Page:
Lindsey Snyder, Assistant Editor
It’s that even-numbered-year time-of-the-year again. The International Manufacturing Technology Show, IMTS 2008, is right around the corner. This 27th installment of the biennial trade show is focusing on connecting global technology, and visitors can expect to see exhibits from 1,500 companies spanning 1.2 million net square feet of space at Chicago’s McCormick Center. Over 90,000 buyers and sellers typically come from 119 countries to look at more than 15,000 machine tools, controls, computers, software, components, systems and processes.
IMTS planners have been busy at work filling the schedule and extending the show’s features. This year’s conference, the Manufacturing Business and Technology Forum, has expanded. The forum sessions provide current technical information surveying the latest technologies that impact how companies manufacture and enhance the effectiveness of workforce efficiency and productivity. Forum sessions are designed to supplement what is seen on the trade show floor and are conducted by several industry partners: Society of Manufacturing Engineers (SME), Center for Automotive Research (CAR), American Society for Precision Engineering (ASPE), National Tooling and Machining Association (NTMA), ToolingU and the Association for Manufacturing Technology (AMT).
“By expanding the number of partners participating in our educational efforts, we can offer broad and relevant content to our IMTS attendees,” says Peter Eelman, IMTS vice president–exhibitions. “More than ever before, we are designing this education experience for the end user.”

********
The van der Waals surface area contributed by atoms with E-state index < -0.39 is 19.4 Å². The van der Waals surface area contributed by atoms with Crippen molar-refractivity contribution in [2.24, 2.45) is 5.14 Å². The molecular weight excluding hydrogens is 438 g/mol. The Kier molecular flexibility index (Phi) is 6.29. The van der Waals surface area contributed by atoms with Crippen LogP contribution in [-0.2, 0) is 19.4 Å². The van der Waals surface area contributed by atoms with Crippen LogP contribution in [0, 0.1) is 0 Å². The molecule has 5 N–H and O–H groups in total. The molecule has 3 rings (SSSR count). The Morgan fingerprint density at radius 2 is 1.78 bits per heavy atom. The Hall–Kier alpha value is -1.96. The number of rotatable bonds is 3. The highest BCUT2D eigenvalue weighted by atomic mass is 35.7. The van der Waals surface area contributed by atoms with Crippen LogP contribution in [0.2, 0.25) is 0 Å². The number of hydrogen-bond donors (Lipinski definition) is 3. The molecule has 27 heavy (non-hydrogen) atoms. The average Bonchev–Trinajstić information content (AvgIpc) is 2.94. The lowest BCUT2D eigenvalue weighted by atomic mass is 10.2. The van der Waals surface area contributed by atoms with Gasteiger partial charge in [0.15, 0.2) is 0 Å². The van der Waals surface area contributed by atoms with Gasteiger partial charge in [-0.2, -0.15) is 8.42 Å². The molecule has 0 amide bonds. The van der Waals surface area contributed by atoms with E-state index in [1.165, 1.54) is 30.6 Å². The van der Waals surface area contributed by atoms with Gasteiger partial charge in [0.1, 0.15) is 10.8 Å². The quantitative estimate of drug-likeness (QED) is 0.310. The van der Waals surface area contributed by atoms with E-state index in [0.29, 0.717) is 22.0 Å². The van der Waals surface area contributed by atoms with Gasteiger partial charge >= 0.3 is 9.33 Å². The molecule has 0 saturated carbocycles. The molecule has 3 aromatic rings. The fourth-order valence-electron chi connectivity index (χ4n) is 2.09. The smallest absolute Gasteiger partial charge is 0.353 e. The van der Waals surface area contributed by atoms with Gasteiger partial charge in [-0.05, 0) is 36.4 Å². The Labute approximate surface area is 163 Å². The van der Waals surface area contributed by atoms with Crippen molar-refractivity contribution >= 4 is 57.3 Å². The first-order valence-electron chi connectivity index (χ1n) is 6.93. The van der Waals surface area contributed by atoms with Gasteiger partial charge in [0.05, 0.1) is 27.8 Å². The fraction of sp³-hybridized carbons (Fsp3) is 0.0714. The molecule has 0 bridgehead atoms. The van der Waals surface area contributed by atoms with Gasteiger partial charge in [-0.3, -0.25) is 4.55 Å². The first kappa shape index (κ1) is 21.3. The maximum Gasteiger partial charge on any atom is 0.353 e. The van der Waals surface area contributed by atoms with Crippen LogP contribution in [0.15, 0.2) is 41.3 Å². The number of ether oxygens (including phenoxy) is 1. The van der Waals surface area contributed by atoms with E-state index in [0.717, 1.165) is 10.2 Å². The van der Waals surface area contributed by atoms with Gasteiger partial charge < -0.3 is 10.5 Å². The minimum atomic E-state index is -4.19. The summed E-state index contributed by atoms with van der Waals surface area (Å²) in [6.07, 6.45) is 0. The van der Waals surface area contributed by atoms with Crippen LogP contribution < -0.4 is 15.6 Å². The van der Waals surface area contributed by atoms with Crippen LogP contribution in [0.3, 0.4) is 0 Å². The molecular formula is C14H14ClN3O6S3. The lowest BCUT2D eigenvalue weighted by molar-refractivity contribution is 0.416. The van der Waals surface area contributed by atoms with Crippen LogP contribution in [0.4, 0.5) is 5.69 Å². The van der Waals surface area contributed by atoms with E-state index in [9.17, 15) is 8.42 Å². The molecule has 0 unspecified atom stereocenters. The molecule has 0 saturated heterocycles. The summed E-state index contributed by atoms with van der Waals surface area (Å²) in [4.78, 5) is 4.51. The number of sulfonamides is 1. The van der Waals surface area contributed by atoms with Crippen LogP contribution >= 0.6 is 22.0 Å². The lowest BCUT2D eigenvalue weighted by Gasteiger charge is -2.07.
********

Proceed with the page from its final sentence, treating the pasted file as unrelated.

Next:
One special session will be showcasing MTConnect, a new com-munication technology that provides an open standard for passing information between devices, equipment, systems and higher level applications. MTConnect combines manufacturing technology and computer science to access data on a regular basis. The goal is to create “a seamless ‘manufacturing pipeline’ from design to production,” according to mtconnect.org. MTConnect will be open and free of royalties. The session will provide an overview of MTConnect with detailed presentations demonstrating how to develop an adapter for retrieving data from a device or piece of equipment. IMTS 2008 will be the first public demonstration of the standard’s use. The forum session is free and sponsored by the AMT on Wednesday from 10 a.m. to 11:30, Thursday from 2 p.m. to 3:30 p.m. and Friday from 10 a.m. to 11:30 a.m.
“MTConnect may be the most exciting development in our industry since the introduction of NC almost 40 years ago,” Eelman says. “We are mirroring the success occurring in the information technology world. That is, allowing devices, equipment and sy-stems to output data in an understandable format that can be read by any other device using the same standard format to read the data. MTConnect will enable everyone in the production supply chain to be part of making the manufacturing enterprise more productive.”
MTConnect will also be featured in several ways at the Emerging Technolo-gy Center (B-1000). At this location, people who are not familiar with the standard can watch a video presentation, learn about where it currently stands and watch live demonstrations where about 20 exhibitors, including Gleason, will connect from their booths on the show floor, and an illustrative computer dashboard will show MTConnect in action.